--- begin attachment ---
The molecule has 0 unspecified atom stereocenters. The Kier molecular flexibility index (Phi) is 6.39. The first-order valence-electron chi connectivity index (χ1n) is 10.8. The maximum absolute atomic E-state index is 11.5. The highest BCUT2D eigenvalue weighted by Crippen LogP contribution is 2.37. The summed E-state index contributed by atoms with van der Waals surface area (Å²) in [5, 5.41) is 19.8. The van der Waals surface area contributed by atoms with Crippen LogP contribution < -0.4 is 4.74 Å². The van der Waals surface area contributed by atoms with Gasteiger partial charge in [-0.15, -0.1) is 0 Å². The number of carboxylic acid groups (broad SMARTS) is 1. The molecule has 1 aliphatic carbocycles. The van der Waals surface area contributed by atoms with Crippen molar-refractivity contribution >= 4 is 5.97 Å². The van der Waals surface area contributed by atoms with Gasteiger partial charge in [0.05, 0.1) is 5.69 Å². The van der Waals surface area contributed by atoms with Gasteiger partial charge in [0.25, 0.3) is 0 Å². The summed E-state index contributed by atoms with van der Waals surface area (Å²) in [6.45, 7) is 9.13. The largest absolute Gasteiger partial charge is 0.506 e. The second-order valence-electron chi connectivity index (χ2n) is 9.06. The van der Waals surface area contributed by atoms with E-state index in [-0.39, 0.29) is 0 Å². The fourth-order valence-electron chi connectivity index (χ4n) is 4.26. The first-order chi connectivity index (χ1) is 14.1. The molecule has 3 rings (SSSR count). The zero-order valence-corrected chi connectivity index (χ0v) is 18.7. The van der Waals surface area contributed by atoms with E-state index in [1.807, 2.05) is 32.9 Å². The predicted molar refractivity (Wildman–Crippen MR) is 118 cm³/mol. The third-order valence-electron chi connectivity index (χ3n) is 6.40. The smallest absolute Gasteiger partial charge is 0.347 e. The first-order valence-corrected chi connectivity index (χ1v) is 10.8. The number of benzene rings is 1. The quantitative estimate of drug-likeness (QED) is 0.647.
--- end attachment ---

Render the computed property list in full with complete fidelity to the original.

The molecule has 0 unspecified atom stereocenters. The Kier molecular flexibility index (Phi) is 6.39. The first-order valence-electron chi connectivity index (χ1n) is 10.8. The maximum absolute atomic E-state index is 11.5. The highest BCUT2D eigenvalue weighted by Crippen LogP contribution is 2.37. The summed E-state index contributed by atoms with van der Waals surface area (Å²) in [5, 5.41) is 19.8. The van der Waals surface area contributed by atoms with Crippen LogP contribution < -0.4 is 4.74 Å². The van der Waals surface area contributed by atoms with Gasteiger partial charge in [-0.15, -0.1) is 0 Å². The number of carboxylic acid groups (broad SMARTS) is 1. The molecule has 1 aliphatic carbocycles. The van der Waals surface area contributed by atoms with Crippen molar-refractivity contribution >= 4 is 5.97 Å². The van der Waals surface area contributed by atoms with Gasteiger partial charge in [0.05, 0.1) is 5.69 Å². The van der Waals surface area contributed by atoms with Gasteiger partial charge in [0.25, 0.3) is 0 Å². The summed E-state index contributed by atoms with van der Waals surface area (Å²) in [6.45, 7) is 9.13. The largest absolute Gasteiger partial charge is 0.506 e. The second-order valence-electron chi connectivity index (χ2n) is 9.06. The van der Waals surface area contributed by atoms with E-state index in [-0.39, 0.29) is 0 Å². The fourth-order valence-electron chi connectivity index (χ4n) is 4.26. The first-order chi connectivity index (χ1) is 14.1. The molecule has 3 rings (SSSR count). The zero-order valence-corrected chi connectivity index (χ0v) is 18.7. The van der Waals surface area contributed by atoms with E-state index in [1.807, 2.05) is 32.9 Å². The predicted molar refractivity (Wildman–Crippen MR) is 118 cm³/mol. The third-order valence-electron chi connectivity index (χ3n) is 6.40. The smallest absolute Gasteiger partial charge is 0.347 e. The first-order valence-corrected chi connectivity index (χ1v) is 10.8. The number of benzene rings is 1. The quantitative estimate of drug-likeness (QED) is 0.647.